Start learning with our library of video tutorials taught by experts. Get started
Viewed by members. in countries. members currently watching.
This weekly course covers the most common questions videographers encounter when shooting and editing with DSLR cameras, from choosing a frame size and frame rate to understanding moiré. Authors Rich Harrington and Robbie Carman will also help you understand the impacts of compression and the difference between cropped (or micro 4/3rds) and full-sized sensors in cameras, and much more. This continual FAQ guide is a handy way to find the answers to the questions that plague you the most.
Male 1: In a multi-camera shoot to have a fighting chance later on in post production, you need to make sure that you sync up your cameras, and this can be very easy to do, and the way I usually do it is with a slate, like this guy. This particular slate has a clapper at the top, and you'll notice if I lift it up, I actually have timecode there, in this case this is time, daytime code, and when I clap the slate. There I have a sync point. I don't use a traditional slate. I can also a digital slate like this guy. Here this is a product called DSLR slate, and I can put information like scene, take number, who the camera operator was and so on and so forth.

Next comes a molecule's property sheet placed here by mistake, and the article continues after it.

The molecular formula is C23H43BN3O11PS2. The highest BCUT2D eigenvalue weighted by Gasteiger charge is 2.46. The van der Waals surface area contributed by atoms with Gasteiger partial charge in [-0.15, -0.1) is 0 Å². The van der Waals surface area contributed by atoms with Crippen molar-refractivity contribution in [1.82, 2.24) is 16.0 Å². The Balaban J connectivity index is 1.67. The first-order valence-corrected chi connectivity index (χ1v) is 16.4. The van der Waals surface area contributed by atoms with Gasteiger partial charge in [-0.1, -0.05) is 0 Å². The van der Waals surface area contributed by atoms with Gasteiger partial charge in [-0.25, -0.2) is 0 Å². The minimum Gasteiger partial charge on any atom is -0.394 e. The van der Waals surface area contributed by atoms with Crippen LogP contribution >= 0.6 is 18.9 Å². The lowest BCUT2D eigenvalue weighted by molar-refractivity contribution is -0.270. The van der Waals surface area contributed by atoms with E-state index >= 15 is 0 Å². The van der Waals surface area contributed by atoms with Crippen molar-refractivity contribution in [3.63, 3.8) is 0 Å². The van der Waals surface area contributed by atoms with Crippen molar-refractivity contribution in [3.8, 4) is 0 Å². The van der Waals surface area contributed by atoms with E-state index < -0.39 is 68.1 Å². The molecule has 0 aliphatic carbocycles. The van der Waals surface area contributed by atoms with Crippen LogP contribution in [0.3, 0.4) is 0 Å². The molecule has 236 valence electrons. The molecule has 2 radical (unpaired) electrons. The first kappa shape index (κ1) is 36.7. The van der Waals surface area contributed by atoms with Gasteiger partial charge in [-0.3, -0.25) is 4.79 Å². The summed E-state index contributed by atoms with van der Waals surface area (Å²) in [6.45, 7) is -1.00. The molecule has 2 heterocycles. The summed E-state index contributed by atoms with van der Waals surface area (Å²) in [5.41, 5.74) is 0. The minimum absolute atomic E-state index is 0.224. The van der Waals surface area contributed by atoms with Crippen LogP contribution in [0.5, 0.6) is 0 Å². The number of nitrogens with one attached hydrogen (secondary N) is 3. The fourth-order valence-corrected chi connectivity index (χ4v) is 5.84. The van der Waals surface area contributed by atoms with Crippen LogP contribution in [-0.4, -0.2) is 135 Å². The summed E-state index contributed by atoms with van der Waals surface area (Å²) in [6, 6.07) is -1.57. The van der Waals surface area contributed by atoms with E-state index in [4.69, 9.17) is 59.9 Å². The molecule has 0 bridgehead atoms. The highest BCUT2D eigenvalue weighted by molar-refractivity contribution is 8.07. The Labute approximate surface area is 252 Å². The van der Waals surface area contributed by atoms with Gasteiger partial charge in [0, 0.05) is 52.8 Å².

And on a traditional slate, I can do that, but I actually have to use something a litlte old-fashioned. A dry erase marker. So, these go missing often, so that's kind of why I like the digital slate as well. And in a situation where you don't have either a slate, a traditional slate, or a digital slate, these two things right here, work rather fine, all you need to do is call out the scene information and then say mark. Just like that. And that can act as a sync point, as well.
Find answers to the most frequently asked questions about DSLR Video Tips.
Here are the FAQs that matched your search "":
Sorry, there are no matches for your search ""—to search again, type in another word or phrase and click search.
Access exercise files from a button right under the course name.
Search within course videos and transcripts, and jump right to the results.
Remove icons showing you already watched videos if you want to start over.
Make the video wide, narrow, full-screen, or pop the player out of the page into its own window.
Click on text in the transcript to jump to that spot in the video. As the video plays, the relevant spot in the transcript will be highlighted.